Trump shares these concerns over Iranian influence, is prepared to look the other way on Saudi Arabia’s war in Yemen, and is deeply opposed to Obama’s nuclear deal. Riyadh believes he will restore the status quo and is encouraged by the direction of travel.

Just last month Trump commissioned a review of the Iran deal while the US Treasury imposed sanctions on two Iranian officials. Saudi Arabia also welcomed Trump’s decision to launch cruise missiles against a Syrian military base last month after Bashar al-Assad used chemical weapons in the town of Khan Sheikhoun.

These measures have been largely tokenistic, but their broader impact has been very significant. The Saudis, and their Gulf partners more generally, feel greatly reassured. This is an American presence in the region that is aligned to their interests, that they know well and can manage.

That is why Gulf states have rushed to embrace the new president ever since he first entered the Oval Office. Saudi Arabia’s deputy crown prince, Mohammed bin Salman (colloquially known simply as “MBS”), already visited him in Washington earlier this year. The Emiratis and others followed shortly afterwards.

A spokesman for Mohammed bin Salman later described the meeting with Trump as an “historical turning point” in relations between the two countries. A White House readout of the meeting baldly stated: “The President and the deputy crown prince noted the importance of confronting Iran's destabilising regional activities.”

Now that Trump is visiting them, the Saudis are hoping to broker an even broader series of engagements between the current administration and the Islamic world. To that end, they are bringing 24 different Muslim leaders to Saudi Arabia for this visit.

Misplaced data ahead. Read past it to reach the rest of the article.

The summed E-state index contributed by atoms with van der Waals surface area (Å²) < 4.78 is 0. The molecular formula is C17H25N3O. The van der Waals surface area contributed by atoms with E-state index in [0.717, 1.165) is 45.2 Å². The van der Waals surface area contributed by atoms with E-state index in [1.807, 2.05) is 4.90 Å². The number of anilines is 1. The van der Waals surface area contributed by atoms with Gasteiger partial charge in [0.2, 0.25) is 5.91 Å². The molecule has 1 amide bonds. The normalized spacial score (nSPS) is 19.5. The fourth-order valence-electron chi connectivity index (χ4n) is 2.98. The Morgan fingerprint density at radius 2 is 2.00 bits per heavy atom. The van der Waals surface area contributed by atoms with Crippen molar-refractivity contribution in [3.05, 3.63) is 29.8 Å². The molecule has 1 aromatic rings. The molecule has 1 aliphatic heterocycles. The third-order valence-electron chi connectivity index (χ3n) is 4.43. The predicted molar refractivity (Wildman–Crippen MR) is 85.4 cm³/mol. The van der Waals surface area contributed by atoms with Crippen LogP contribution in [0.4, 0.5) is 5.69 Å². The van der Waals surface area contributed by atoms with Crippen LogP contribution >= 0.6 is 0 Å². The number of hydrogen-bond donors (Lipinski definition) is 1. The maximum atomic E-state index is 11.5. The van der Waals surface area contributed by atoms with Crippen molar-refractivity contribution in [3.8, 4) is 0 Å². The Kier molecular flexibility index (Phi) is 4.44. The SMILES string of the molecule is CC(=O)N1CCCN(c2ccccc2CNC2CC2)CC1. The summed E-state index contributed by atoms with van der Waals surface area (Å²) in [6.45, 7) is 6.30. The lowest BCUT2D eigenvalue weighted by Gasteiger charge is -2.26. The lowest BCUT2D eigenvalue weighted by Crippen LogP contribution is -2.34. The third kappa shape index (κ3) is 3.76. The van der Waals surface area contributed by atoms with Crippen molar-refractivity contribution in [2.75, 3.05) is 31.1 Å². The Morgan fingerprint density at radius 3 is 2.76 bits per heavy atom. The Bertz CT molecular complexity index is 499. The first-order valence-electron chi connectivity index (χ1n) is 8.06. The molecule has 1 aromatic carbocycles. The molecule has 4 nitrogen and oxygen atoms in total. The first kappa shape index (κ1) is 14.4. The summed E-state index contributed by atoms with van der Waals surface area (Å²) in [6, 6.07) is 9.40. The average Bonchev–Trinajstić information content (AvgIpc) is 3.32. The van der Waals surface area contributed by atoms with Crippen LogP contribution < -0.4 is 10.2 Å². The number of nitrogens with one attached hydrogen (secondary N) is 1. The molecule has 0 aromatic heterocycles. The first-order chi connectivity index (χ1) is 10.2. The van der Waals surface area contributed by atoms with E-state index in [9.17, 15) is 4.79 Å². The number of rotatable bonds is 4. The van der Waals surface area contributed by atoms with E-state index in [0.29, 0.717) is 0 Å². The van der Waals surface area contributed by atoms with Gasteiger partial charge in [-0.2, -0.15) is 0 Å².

This is where Trump’s visit is likely to be fraught because he plans to deliver a major speech about Islam during his visit – a move that has seemingly no positives associated with it.

There is a lot of interest (and bemusement) from ordinary Saudis about what Trump will actually say. Most are willing to look beyond his divisive campaign rhetoric – he did, after all, declare “I think Islam hates us” – and listen to him in Riyadh. But what can he say?

Either he will indulge his audience by describing Islam as a great civilisation, thereby angering much of his political base; or he will stick to the deeply hostile rhetoric of his campaign.

There is, of course, room for an informed, careful, and nuanced speech to be made on the topic, but these are not adjectives commonly associated with Donald Trump. Indeed, the pressure is on.

He will be on the road for nine days at a time when pressure is building over the sacking of the former FBI director James Comey and the ongoing investigation into former national security advisor Michael Flynn’s contacts with Russia.

It is already being reported that Trump is not entirely enthusiastic about such a long overseas programme, but he is committed now. As with almost everything concerning his presidency, this extra pressure adds a wild air of unpredictability to what could happen.

Away from the lucrative deals and glad-handing, this will be the real standard by which to measure the success of Trump’s visit. For a relationship principally defined by its pursuit of stability, whether Trump can deliver what the Gulf really wants remains to be seen.

Shiraz Maher is a contributing writer for the New Statesman and a senior research fellow at King’s College London’s International Centre for the Study of Radicalisation.